Eeks. RGB to CMYK conversion was not the issue. In my previous post on this matter, I showed you the digital files I converted from the RGB to CMYK. This is now the test print of what the conversion to CMYK looks like.
Fun tip: since I’m ordering this deck to check color, I tried to optimize my resources and time by printing lots of different versions for the card back options I was entertaining. This way in one fell swoop, I can determine which design, which color saturation, values, brightness, etc. to go with.
In the above photo, you can see how I printed out many variations of that double vajra bluish card back design, at different color saturation and brightness levels to see which one I would like best.
This version is too saturated compared to my intentions. I’m going for a very muted, subtle color palette. Not bold. This came out way too bold.
Forgive my slow learning curve, because it wasn’t until now that I realized I can’t run the same brightness and saturation adjustments on all the cards.
This will need to be a card by card assessment. @#$%^&*
Bummer. That was a flop. And a waste of a week’s time.
Let’s compare the digital file I uploaded with an as-is scan of the actual printed card:
Above, the bottom row is from the first test print, printing straight from RGB. I thought the actual printed result was too dark and hypothesized that the issue was that I didn’t convert to CMYK before printing.
The top row above it is from this latest test print. To the left is the digital image file of the card after converting from RGB to CMYK. To its right is the as-is scan of how it printed– even worse than the first test print.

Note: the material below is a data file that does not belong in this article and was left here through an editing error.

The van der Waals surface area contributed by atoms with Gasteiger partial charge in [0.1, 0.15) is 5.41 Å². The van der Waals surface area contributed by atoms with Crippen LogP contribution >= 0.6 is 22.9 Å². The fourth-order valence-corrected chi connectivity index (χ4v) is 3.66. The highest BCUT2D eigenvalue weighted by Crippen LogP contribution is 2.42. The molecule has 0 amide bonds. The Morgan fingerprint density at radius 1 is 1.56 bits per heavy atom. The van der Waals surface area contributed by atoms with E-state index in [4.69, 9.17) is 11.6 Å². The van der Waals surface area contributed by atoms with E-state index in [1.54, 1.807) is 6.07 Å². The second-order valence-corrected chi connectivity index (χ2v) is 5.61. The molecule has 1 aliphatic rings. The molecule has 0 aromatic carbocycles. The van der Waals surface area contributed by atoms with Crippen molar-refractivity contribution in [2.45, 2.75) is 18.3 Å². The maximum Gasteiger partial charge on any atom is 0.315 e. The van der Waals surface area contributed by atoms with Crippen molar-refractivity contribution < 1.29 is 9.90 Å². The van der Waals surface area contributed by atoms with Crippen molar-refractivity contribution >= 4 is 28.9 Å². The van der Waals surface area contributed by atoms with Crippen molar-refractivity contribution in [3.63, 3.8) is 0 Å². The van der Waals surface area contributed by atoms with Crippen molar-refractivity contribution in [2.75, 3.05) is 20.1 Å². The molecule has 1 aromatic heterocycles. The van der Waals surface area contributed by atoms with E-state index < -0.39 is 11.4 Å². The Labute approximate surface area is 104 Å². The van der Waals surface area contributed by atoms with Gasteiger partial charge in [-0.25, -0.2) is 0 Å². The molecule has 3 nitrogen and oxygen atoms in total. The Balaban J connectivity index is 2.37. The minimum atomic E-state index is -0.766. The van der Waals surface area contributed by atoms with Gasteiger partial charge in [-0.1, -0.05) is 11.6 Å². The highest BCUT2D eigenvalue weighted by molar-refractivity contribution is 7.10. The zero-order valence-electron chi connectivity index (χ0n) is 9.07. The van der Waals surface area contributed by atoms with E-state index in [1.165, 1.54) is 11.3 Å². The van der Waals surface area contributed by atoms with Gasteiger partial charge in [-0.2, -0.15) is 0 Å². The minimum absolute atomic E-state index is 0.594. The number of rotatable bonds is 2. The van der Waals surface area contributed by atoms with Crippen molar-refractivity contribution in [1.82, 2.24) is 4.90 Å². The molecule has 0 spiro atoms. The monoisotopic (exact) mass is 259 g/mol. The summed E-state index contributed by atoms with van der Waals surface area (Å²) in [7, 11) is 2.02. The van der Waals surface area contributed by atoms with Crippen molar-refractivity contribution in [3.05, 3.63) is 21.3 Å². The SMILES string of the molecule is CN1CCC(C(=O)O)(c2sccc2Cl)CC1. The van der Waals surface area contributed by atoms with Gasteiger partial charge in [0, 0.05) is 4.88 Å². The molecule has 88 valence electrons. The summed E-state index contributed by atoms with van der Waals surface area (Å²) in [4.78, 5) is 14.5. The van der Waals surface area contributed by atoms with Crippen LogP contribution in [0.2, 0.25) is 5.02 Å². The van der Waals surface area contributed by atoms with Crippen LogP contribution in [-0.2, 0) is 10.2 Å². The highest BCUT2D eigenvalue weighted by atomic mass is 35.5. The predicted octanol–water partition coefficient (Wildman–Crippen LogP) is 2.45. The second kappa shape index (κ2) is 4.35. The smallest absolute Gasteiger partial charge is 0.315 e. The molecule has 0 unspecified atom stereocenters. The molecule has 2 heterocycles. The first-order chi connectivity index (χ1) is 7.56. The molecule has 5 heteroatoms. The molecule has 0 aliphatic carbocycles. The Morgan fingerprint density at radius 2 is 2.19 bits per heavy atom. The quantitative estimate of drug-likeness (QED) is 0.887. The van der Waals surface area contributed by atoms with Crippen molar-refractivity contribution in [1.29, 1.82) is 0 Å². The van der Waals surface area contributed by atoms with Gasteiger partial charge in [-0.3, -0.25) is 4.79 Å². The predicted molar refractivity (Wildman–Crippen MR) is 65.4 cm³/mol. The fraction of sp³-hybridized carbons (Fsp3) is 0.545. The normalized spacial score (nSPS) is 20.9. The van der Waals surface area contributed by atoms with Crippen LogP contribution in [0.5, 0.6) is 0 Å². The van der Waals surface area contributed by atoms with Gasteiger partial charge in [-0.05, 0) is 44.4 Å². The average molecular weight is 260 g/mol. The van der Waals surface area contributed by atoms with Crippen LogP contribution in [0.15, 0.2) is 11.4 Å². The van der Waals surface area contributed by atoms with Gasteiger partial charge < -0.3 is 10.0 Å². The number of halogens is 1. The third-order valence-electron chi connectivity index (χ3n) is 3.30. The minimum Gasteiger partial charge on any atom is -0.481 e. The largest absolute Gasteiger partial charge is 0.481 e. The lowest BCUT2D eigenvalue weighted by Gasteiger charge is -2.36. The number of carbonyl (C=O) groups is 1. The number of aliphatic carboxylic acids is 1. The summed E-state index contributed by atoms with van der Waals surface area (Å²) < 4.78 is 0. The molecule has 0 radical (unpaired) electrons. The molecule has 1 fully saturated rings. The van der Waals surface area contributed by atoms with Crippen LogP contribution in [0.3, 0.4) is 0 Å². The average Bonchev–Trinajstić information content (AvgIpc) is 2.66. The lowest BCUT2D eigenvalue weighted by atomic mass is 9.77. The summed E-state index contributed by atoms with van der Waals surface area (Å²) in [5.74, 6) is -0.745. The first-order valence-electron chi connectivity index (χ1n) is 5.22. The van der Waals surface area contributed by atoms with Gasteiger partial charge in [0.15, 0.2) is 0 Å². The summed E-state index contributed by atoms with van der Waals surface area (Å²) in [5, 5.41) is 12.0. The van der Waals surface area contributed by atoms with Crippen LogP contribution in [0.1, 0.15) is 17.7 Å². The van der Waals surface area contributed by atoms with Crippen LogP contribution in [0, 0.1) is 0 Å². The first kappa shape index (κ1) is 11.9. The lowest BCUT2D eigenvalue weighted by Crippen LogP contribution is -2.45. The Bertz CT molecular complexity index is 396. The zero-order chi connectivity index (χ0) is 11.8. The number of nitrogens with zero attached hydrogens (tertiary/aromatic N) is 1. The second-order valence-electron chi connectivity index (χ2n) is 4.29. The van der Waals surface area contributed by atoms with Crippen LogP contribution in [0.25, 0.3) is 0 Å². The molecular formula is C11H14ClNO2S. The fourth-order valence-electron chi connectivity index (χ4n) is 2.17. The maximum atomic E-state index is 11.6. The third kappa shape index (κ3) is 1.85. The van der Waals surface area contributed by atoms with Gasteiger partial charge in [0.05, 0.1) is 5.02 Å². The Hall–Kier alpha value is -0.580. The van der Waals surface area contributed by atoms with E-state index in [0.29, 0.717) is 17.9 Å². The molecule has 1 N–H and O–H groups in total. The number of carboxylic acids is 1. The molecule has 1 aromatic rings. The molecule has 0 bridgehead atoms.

Arrrgh! Hypothesis proven wrong!
The one consistent thing is the actual card always prints a few shades darker than how it looked as a digital file.
Top row of the Judgment (Apocalypse) and Moon (Necromancer) cards was from the first test print. Bottom row is from the second test print is the CMYK conversion from the RGB. Yah, no, that wasn’t it.
Here’s what I want the cards to look like:
Below left, the version of the Lovers card is too bold and saturated. It’s not bad or anything. It’s a particular style. Just not the style I’m going for. The version to its right actually came out fine (from the first test print) and I don’t mind it as-is, except other cards from the deck at these specific settings came out too dark or too dull. So the default settings do not apply to every card– some came out fine, some not, further confirming that I’m going to have to go at this card by card.
Sigh. This process feels very Goldilocks.
I’m bummed that test run #2 was a total flop. I’m grateful for the digital design lessons learned, however. A mentor of mine used to call this tuition for the school of life. =)
On to test run #3.